Sir Tim Smit looks like he will finally achieve his ambition for a Chinese Eden, after signing off on a £100m ($152m, €135m) partnership with leading developer China Jinmao Holdings.
The contract for the project – the result of nearly 14 months of negotiations by Smit – was signed in Beijing on 20 September. China Eden is the entrepreneur’s first big building venture overseas and his largest undertaking since the Eden Project opened in a former clay pit in Cornwall in 2001.
The tourism and education destination will be located in Qingdao on the east coast of China, which attracts 63 million tourists a year. The site – which overlooks the whole city – is derelict and environmentally-damaged where the land was once used for salt production and then prawn breeding. Now it will be transformed, fitting in with Eden’s commitment to regeneration and its green credentials.
”We have been approached many times before to create Eden projects, but have always declined as we did not wish to copy Eden in Cornwall,” Smit says. “This opportunity is exciting because our partners share our view that we should build a project that builds on 4,000 years of Chinese relations with the environment and Eden’s fresh approach to education.”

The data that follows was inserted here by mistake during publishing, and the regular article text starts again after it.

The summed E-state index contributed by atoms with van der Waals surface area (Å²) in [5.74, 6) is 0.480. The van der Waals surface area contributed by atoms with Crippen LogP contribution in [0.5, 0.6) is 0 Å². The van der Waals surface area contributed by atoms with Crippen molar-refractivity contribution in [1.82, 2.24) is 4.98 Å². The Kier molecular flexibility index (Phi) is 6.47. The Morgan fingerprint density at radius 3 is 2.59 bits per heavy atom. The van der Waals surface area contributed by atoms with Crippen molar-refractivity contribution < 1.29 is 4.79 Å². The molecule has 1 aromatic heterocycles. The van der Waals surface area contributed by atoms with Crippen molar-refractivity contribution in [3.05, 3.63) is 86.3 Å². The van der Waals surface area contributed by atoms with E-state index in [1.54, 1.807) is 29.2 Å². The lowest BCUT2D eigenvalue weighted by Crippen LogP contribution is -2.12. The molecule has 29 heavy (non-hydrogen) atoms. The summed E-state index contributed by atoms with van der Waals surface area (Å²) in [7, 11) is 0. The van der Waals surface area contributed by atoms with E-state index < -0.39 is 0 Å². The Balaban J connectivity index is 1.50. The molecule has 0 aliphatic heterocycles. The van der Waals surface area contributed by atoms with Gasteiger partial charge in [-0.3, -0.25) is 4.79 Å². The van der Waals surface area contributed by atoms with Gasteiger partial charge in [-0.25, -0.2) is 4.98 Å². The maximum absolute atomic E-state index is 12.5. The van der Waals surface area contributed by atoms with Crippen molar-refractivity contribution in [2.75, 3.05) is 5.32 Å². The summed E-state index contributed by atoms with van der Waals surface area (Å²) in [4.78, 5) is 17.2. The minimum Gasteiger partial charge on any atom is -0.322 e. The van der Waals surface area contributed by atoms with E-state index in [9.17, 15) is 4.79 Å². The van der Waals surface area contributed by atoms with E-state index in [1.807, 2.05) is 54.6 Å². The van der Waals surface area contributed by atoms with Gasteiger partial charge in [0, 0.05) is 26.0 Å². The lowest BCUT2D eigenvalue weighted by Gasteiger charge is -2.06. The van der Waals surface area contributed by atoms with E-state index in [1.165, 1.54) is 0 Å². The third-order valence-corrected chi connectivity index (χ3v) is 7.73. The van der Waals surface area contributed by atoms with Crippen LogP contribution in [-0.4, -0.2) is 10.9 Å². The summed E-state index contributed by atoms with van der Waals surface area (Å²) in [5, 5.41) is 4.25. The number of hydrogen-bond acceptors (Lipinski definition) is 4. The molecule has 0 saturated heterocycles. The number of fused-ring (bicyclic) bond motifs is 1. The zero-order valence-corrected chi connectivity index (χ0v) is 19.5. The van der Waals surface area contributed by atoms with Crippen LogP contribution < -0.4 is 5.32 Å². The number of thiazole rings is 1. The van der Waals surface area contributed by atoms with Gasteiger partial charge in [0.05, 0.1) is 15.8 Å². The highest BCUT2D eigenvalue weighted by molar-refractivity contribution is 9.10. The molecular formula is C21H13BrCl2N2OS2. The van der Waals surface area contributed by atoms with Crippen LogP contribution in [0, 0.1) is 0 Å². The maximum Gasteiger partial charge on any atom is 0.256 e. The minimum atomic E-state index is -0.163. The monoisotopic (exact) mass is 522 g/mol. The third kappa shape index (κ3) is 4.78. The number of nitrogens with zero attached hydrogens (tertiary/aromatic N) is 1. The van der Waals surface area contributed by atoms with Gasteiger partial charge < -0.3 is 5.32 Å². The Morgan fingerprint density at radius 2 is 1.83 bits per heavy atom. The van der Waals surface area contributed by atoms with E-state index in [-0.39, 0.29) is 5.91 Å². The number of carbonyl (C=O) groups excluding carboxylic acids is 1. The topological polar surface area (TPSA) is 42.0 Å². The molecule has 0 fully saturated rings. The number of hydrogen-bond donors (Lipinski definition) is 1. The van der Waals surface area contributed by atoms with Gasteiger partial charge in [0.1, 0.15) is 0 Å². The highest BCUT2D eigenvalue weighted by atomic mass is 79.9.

“It feels like we have been given the opportunity to do something very special and important and we are proud to take all that is best from the UK to forge new partnerships in China – for it is here above all other places on earth that the shape of our collective future will be set over the next 20 years,” Smit says.
Since opening, more than 16 million people have visited the Eden Project, which has generated £1.6bn ($2.4bn, €2.2bn) for the wider economy. Among many awards, it was recently named the top British landmark of the 21st century.
Grimshaw, designers of the original Eden Project, has been appointed as lead architects for the new development. Plans for a site in Beijing are also in the pipeline.